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Re: Considering a new flute 
 

Re: Considering a new flute

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Re: Considering a new flute    16:42 on Saturday, June 16, 2012 Vote for this post Vote against this post 0 votes

Zevang
(491 points)

Is Nagahara making a new complete flute for you? Or are they making a body to fit your HJ?


Only the body. That's why I chose them, first because the price will be far lower than a complete flute. Second because since I already have their HJ and I just LOVE IT, it was the natural consequence to order from them. They actually made me an exception only because I already have their HJ.

Also, what extras (if any) did you order?


Only the C#trill. I feel I don't need anything else really. I think Nagahara doesn't make those half-closing TK, maybe because of patent matters. But there are so many items of the highest technology in their flutes that I feel this will be a complete flute, no doubt!
Mine will be G-Inline, B-Foot with gizmo key, all 14K, Galway model.

You must be so excited, I can't wait to hear about your new flute too !!!!


Thanks so much for being so vibrant. I'm thrill and counting the days for my trip to the States :-)

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Re: Considering a new flute    17:17 on Saturday, June 16, 2012 Vote for this post Vote against this post 0 votes

musicGivesLife
(4 points)

The embouchure cuts on all headjoints were exactly the same. She mentioned that at the start of the video. I listened without looking at the video, jotting down the characteristics of each. I noticed a huge difference between the first few flutes and the later ones. It turns out the later ones comprised of silver and platinum metals. I liked gave platinum the lowest score, and 10k gold the most. Some people may steadfastly support the theory that the material from which a flute is made does not make a difference, but my ears tell me otherwise. However, seeing as I haven't played on a gold flute, I am in no position to assert any conjectures. But yes, I will of course consider other brands besides Burkart; it's just that I've never really taken that brand into my list before this occasion.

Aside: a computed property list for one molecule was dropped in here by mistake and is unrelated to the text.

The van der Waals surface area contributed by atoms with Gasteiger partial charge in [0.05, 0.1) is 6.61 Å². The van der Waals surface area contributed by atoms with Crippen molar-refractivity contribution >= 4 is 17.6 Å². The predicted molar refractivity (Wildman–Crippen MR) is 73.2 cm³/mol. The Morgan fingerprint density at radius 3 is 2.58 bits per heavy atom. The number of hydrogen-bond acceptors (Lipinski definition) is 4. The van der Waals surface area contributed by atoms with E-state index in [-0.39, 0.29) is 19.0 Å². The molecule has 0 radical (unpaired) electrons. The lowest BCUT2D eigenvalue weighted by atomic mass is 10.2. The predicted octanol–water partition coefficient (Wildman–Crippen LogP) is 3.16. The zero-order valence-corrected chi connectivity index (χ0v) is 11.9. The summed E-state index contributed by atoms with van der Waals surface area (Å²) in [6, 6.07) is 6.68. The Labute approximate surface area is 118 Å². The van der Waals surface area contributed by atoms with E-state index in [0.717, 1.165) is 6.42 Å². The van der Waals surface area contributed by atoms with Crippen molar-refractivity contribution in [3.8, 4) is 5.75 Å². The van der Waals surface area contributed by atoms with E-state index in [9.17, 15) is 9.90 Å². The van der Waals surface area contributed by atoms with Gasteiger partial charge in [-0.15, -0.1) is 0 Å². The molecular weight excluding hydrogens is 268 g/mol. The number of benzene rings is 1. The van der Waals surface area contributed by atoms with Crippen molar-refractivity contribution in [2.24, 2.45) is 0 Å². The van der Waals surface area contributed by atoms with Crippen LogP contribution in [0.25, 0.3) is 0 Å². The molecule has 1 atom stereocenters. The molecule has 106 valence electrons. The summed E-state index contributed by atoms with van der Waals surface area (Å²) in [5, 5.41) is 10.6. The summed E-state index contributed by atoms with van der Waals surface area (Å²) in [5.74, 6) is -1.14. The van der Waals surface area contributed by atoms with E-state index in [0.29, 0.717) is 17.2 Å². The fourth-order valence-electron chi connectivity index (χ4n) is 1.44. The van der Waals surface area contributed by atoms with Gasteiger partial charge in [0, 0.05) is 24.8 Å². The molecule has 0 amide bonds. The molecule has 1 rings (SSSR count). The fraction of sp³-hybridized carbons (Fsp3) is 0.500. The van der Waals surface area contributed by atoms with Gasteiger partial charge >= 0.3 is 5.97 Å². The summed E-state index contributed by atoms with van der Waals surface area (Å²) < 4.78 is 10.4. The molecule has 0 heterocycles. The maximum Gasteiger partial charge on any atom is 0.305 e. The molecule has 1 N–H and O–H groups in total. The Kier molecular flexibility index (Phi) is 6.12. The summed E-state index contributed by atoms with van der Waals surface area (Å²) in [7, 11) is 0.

<Added>

Oh and the addition about the gym membership made me laugh - it would be awesome if it were true. I'm a male by the way.

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Re: Considering a new flute    20:50 on Wednesday, July 25, 2012 Vote for this post Vote against this post 0 votes

Plekto
(423 points)

For myself, quality of construction is very much a concern. Metal is simply not, though. From a practical standpoint, the actual metal hardly makes any difference at all, since it's really the alloy itself that makes a difference if anything. So a body from one manufacturer to another is pretty much the same other than small changes in harmonics and tuning.

Now, other dramatically different materials like wood, glass, and plastic, do make a fundamental change to the overall tone of the flute, but that also is consistent across the entire range (it's just making it all brighter or darker, louder or softer - the sound is still a "flute"). Minor changes in alloy composition or wall thickness really doesn't do much that the audience can hear.